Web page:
WASHINGTON — U.S. Supreme Court justices appeared to be wary of striking down a federal law denying gun ownership to people under domestic violence protective orders.
In oral arguments lasting about 100 minutes on Nov. 7, the justices heard a Tarrant County case brought by Arlington resident Zackey Rahimi arguing that his Second Amendment rights overrode a federal law denying possession of guns to people who had a domestic violence restraining order against them.
If the Supreme Court strikes down Rahimi’s challenge, a law about firearm possession under protective orders would remain in place.
Justices could uphold a federal appeals court decision. The lower court threw out the federal protective order law as unconstitutional.
“I think it’s pretty clear the Rahimi conviction will be affirmed,” said Clark Neily, senior vice president for legal studies at the Cato Institute, a conservative group that supports gun rights.
Clark, who attended the oral arguments, predicted the decision would be 8-1 or unanimous.
Esther Sanchez-Gomez, litigation director for Giffords, an advocacy organization led by gun violence victim and former U.S. Rep. Gabrielle Giffords, was with dozens of activists from various groups demonstrating their support for the law in front of the Supreme Court steps.
“This law is hugely important for protecting domestic abuse survivors,” she said. “The way they decide this case, not just the result, is going to be very impactful for how Second Amendment cases are decided going forward.”
In 2019, Rahimi, a convicted drug dealer, assaulted a girlfriend with whom he has a child, in Arlington. His threat to harm her if she talked about it prompted her to obtain a restraining order. That order suspended his handgun permit and right to possess any firearms, but he subsequently threatened another woman and also fired his gun in public multiple times.
“You don’t have any doubt that your client is a dangerous person, do you?” Chief Justice John Roberts asked Rahimi’s attorney, J. Matthew Wright, an assistant federal public defender from Amarillo.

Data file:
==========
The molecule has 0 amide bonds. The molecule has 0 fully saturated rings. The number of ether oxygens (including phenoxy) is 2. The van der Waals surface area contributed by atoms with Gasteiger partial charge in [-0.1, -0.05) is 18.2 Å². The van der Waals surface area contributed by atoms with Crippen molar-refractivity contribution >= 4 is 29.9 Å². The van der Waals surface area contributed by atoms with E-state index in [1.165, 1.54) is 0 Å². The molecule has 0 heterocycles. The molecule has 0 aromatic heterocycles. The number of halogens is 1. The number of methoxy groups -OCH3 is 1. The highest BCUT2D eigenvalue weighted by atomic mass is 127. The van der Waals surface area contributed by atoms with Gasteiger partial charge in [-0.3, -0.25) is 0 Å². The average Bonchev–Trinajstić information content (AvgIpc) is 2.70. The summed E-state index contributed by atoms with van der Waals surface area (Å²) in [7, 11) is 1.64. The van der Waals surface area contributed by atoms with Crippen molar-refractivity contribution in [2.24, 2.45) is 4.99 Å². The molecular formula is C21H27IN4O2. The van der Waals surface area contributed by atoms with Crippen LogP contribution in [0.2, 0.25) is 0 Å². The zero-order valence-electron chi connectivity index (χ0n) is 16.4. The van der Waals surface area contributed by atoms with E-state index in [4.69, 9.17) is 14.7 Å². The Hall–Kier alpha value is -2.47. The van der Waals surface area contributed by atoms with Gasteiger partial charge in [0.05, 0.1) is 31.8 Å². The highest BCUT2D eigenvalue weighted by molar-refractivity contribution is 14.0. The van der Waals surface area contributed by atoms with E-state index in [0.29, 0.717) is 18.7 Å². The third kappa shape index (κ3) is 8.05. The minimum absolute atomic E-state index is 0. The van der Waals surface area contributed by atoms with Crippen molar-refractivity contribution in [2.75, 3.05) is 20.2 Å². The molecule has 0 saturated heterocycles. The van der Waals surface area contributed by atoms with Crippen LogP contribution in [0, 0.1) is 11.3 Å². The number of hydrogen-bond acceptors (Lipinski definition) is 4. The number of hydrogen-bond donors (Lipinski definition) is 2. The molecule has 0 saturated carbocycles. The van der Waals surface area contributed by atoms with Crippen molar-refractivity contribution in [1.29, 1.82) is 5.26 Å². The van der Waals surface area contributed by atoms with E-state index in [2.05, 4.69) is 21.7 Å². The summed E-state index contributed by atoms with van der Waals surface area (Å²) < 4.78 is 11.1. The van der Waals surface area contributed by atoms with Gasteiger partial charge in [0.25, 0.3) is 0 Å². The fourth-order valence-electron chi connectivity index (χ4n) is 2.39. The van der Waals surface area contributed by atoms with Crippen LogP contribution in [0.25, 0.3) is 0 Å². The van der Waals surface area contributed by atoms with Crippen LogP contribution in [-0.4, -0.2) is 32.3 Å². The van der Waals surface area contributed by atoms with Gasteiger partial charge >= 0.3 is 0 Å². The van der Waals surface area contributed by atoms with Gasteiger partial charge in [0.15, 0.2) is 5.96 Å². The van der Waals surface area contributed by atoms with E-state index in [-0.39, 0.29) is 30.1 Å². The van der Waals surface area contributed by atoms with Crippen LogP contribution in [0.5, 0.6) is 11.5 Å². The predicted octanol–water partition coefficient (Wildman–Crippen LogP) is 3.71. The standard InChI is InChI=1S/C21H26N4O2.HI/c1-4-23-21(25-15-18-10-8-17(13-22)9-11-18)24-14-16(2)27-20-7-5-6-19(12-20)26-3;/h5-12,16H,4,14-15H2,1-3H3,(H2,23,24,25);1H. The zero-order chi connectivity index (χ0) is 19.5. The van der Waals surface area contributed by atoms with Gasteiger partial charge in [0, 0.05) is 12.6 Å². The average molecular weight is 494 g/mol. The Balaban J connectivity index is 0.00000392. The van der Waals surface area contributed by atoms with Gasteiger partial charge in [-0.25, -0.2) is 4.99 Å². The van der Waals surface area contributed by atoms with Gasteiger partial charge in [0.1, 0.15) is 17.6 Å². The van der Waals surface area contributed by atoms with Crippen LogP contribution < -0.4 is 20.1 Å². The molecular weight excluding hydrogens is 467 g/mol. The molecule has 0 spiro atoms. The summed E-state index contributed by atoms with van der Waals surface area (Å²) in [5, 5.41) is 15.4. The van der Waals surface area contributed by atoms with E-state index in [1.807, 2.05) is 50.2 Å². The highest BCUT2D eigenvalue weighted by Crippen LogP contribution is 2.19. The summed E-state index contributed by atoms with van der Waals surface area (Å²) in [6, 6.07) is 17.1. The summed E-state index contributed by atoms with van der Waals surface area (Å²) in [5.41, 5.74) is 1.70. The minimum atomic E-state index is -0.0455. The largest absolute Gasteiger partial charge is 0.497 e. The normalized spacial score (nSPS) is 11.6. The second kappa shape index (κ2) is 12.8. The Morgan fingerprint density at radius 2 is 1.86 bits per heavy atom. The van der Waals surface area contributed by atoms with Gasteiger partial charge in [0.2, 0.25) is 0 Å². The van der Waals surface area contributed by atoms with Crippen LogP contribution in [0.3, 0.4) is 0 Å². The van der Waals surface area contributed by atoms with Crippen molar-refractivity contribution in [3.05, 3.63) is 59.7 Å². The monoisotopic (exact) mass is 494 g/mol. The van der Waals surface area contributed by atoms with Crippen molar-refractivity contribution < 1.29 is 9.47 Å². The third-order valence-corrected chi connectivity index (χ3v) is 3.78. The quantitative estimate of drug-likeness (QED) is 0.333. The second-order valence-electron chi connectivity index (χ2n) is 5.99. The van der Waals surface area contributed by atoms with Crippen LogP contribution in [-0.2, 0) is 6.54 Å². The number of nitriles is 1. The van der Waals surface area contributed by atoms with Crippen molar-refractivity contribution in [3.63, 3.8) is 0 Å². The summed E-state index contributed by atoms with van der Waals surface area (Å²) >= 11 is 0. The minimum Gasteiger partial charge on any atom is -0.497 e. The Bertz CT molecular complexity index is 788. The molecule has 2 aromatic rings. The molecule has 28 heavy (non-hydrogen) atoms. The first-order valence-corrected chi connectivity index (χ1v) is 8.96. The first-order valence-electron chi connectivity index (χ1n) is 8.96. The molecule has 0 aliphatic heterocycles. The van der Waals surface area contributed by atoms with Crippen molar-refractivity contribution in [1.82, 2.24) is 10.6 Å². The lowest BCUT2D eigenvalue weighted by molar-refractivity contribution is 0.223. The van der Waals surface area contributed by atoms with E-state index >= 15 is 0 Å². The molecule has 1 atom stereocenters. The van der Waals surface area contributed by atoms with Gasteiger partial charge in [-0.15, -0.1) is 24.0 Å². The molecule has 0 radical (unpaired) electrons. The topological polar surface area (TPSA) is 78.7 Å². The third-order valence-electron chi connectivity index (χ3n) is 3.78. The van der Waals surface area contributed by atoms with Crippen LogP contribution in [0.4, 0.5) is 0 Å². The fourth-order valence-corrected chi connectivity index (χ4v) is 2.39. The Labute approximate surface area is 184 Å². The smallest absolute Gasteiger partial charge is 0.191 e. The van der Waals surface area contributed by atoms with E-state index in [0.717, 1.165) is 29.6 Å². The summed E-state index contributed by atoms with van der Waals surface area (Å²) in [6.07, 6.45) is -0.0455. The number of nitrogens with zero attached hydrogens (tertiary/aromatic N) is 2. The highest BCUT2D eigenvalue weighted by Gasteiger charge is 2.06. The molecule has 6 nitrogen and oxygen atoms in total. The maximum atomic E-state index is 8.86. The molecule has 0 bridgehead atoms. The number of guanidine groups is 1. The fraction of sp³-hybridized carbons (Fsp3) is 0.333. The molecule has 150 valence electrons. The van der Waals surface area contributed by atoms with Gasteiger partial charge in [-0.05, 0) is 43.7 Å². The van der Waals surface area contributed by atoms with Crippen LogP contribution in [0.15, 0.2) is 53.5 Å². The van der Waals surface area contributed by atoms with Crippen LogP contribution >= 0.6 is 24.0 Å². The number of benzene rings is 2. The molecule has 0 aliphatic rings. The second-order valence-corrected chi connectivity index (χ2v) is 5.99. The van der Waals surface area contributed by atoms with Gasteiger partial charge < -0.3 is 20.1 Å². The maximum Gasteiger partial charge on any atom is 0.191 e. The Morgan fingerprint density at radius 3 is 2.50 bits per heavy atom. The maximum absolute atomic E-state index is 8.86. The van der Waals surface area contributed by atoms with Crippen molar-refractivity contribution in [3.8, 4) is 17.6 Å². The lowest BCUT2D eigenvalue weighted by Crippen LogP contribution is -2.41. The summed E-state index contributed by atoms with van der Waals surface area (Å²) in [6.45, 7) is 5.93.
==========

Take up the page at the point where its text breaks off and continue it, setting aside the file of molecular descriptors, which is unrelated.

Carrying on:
Wright said it depended on what Roberts meant by dangerous.
“Someone who’s shooting at people, that’s a start,” the chief justice said, responding to Wright.
Rahimi pleaded guilty and is serving a six-year sentence.
The justices are considering how a sweeping gun rights case they decided last year affects the domestic abuse law.
On June 23, 2022, the Supreme Court ruled 6-3 in New York State Rifle & Pistol Association Inc. v. Bruen that the state’s license requirement for conceal carry in public areas is unconstitutional.
The new criteria — showing historic context for the restrictions from the time of the Second Amendment in 1792 — prompted Rahimi to appeal, claiming that the domestic order restriction on his gun possession was unconstitutional.
Rahimi initially lost an appeal before the Fifth Circuit Court of Appeals before the Bruen decision. After Bruen, the U.S. Justice Department asked the Supreme Court to hear the Rahimi case.
U.S. Solicitor General Elizabeth Prelogar told justices that there is a historic argument for the country to take arms aways from people who are dangerous.
“That principle is firmly grounded in the Second Amendment’s history and tradition,” she said. “Throughout our nation’s history, legislatures have disarmed those who have committed serious criminal conduct or whose access to guns poses a danger.”
Justice Amy Coney Barrett said that lawmakers can make decisions consistent with the Second Amendment gun rights and also call for disarming dangerous individuals.
“Someone who poses a risk of domestic violence is dangerous,” Coney Barrett said.
Justice Ketanji Brown Jackson raised the question of whether domestic violence would even have been an issue looking at the historic argument, saying that the laws were written for “white, Protestant men” and not for protecting women.
Justice Elena Kagan told Rahimi’s attorney, “The problem of domestic violence was conceived very differently” at the time of the ratification of the Bill of Rights.
“People had different understandings with respect to pretty well every aspect of the problem,” she said.
Justice Brett Kavanaugh worried that a court decision supporting the Texas case could risk the background check system that the country relies on to catch dangerous shooters and domestic violence abusers.
Justices are expected to issue a decision by the end of their term in June.